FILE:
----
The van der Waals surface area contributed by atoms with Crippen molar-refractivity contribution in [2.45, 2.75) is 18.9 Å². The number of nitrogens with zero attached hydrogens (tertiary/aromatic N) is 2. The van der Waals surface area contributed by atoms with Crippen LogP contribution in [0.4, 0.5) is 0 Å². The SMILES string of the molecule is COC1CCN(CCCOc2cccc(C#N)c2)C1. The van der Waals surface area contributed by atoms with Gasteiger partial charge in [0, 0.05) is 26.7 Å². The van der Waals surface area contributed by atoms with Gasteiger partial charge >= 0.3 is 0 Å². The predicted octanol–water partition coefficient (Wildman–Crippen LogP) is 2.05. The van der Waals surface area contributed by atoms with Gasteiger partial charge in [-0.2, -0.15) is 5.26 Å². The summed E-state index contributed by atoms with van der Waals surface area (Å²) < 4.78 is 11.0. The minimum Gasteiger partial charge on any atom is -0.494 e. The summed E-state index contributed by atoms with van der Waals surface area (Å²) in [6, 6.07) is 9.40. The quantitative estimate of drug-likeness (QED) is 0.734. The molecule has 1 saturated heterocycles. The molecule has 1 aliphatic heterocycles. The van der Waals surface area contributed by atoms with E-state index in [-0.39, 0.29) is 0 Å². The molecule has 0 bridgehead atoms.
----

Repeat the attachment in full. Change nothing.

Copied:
The van der Waals surface area contributed by atoms with Crippen molar-refractivity contribution in [2.45, 2.75) is 18.9 Å². The number of nitrogens with zero attached hydrogens (tertiary/aromatic N) is 2. The van der Waals surface area contributed by atoms with Crippen LogP contribution in [0.4, 0.5) is 0 Å². The SMILES string of the molecule is COC1CCN(CCCOc2cccc(C#N)c2)C1. The van der Waals surface area contributed by atoms with Gasteiger partial charge in [0, 0.05) is 26.7 Å². The van der Waals surface area contributed by atoms with Gasteiger partial charge >= 0.3 is 0 Å². The predicted octanol–water partition coefficient (Wildman–Crippen LogP) is 2.05. The van der Waals surface area contributed by atoms with Gasteiger partial charge in [-0.2, -0.15) is 5.26 Å². The summed E-state index contributed by atoms with van der Waals surface area (Å²) < 4.78 is 11.0. The minimum Gasteiger partial charge on any atom is -0.494 e. The summed E-state index contributed by atoms with van der Waals surface area (Å²) in [6, 6.07) is 9.40. The quantitative estimate of drug-likeness (QED) is 0.734. The molecule has 1 saturated heterocycles. The molecule has 1 aliphatic heterocycles. The van der Waals surface area contributed by atoms with E-state index in [-0.39, 0.29) is 0 Å². The molecule has 0 bridgehead atoms.